The Elephant in Trump Tower

The jury is still out on whether Trump is a racist, but tolerance of race-baiting--when it helps the home team--may explain why he trounced the Republican field. Now that he is the last candidate standing we should deal with another elephant in the room.

Long before declaring his candidacy in June 2016, Trump made headlines by challenging President Obama's citizenship status. Obama, to our amusement, roasted Trump for this at a White House correspondents' dinner by playing a clip from the Lion King--his birth video! Few people, especially Republicans who supported birtherism and refused to condemn it, are laughing at Trump now. They are too busy trying to figure out how he won, and whether he can be stopped. Apparently, some Republicans are even considering the unthinkable--supporting the Democratic nominee. Others have decided to sit this election out, also unthinkable.

When the birther movement was taking off, one spin, which made it appear reasonable to some folks, was to raise doubts about Obama's honesty. Of course this was not a new tactic. South Carolina Representative Joe Wilson did it when he shouted, at the President, "You lie," during a health care speech to Congress. A few Republicans condemned this breach of decorum, but others wondered aloud whether there was truth to this, and used the occasion to fire up their political base against Obamacare.

Anyone with good sense, watching these antics unfold, knew that the birther movement to expose President Obama as a fake U.S. citizen was a blatant example of a race-baiting dog whistle. Why do politicians find it so difficult to be honest about this? In an MSNBC interview earlier this year, Mitt Romney, who coveted Trump's endorsement in 2012 but declared him a fraud in 2016, went so far as to distinguish Trump's birther attacks on Obama from the "highly offensive" ones he directed at Ted Cruz and others during this campaign season. So, how can we expect politicians to deal with the elephant in Trump Tower that stole their supporters when they refuse to be honest about their culpability in creating Trumpmania by preaching, practicing, and pardoning race-baiting?

It is clear that race-baiting is highly offensive. Senator Lindsey Graham apparently agrees. But this is not news. It always has been, whether politicians are talking about Willie Horton, welfare queens, or the War on Drugs to rally their supporters. What should now be painfully clear to the Republican establishment is that this can bite the elephant in the ass when it gets out of control and no longer serves the home team.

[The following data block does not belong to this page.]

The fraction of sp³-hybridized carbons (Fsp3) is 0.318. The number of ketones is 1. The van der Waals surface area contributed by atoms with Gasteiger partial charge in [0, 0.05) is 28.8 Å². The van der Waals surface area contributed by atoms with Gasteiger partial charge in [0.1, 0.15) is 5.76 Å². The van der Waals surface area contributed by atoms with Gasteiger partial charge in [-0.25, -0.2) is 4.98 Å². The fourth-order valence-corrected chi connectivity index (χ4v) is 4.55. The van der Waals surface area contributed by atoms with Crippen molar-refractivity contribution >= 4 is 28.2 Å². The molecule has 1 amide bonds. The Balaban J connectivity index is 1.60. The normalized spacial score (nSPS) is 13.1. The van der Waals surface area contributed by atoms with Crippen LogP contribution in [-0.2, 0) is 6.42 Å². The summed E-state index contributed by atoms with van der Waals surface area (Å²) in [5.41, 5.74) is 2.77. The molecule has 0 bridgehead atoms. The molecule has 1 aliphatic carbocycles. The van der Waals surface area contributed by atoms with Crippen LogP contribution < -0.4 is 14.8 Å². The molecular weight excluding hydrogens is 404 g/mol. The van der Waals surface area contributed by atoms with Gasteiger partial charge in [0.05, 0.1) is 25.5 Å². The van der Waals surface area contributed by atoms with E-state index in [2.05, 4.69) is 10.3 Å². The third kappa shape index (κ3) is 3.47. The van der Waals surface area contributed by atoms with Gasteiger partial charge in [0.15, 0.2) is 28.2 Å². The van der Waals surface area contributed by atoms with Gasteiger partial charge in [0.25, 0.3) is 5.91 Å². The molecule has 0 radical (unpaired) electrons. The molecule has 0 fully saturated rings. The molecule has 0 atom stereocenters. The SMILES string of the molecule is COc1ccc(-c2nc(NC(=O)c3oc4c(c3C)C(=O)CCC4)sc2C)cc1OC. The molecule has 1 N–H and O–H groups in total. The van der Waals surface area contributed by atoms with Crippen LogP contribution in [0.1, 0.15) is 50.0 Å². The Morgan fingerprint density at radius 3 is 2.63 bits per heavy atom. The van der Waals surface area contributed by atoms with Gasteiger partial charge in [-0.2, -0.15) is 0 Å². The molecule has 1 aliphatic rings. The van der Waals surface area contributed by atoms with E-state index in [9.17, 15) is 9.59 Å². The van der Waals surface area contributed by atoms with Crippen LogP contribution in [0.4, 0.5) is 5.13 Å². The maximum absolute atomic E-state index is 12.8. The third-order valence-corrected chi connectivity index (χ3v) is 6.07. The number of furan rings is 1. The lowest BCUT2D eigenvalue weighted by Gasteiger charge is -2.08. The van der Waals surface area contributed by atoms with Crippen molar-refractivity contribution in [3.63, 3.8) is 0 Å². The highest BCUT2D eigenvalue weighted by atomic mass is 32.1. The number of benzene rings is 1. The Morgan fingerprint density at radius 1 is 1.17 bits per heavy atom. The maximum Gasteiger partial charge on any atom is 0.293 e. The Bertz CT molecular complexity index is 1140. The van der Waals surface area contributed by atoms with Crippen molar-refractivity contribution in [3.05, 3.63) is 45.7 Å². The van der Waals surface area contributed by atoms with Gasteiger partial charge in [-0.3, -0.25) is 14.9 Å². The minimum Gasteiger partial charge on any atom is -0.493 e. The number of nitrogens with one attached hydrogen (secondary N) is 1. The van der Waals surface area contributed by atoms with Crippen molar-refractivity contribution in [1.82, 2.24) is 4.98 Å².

The road to birtherism was never paved with good intentions. And, as we have seen during the endless media coverage of Trump's run, it is a short step from that to an anti-political correctness presidential platform that promises to "tell it like it is," "make America great again," and to do it by making everyone else pay. This sounded wonderful to some people until it became clear that Mexico wasn't going to be the only one paying. They would be on the hook for a wall. But the Republican establishment may pay the highest price--losing the supporters they were banking on to put "a reliable Republican conservative" back in the White House.

Looking the other way when the race-baiting dog whistle is blowing creates an opportunity for a candidate willing to forego political correctness by calling Mexicans rapists, Muslims terrorists, brushing off tough questions from a journalist by suggesting she was on her period, and even accusing a POW of being a fake war hero. It is now clear that much more than hurt feelings are at stake when this toxic climate is created and tolerated. For the right kind of political candidate--with tons of money, willing to say what it takes to keep the cameras rolling, and not beholden to the establishment--capitalizing on these things can be the winning ticket.

The pollsters are scrambling to figure out what they got wrong about Donald Trump and why they did not see this coming. Perhaps it was the electoral equivalent of a black swan, Nate Cohn speculates. Maybe Trump wasn't taken seriously because of his reality TV celebrity status. Maybe it was more about an ineffective and divided Republican party with a weak field of candidates. Perhaps big donors like the Koch brothers didn't spend enough money. Perhaps it was an unforeseen side effect of Republican-backed voter suppression laws and the Supreme Court's assault on the Voting Rights Act in Shelby County v. Holder.

This all sounds very complicated. But one thing is pretty simple. If politicians continue to ignore the other elephant in the room--letting race-baiting, xenophobia, religious bigotry and other forms of intolerance spread and fester like cancer--much more than the Presidency of the United States will be at stake. America's great democratic experiment to live up to the values embodied by the majestic Statue of Liberty in New York Harbor, which beacons all those yearning to breathe free, will come to an inglorious end. And is this really what we want?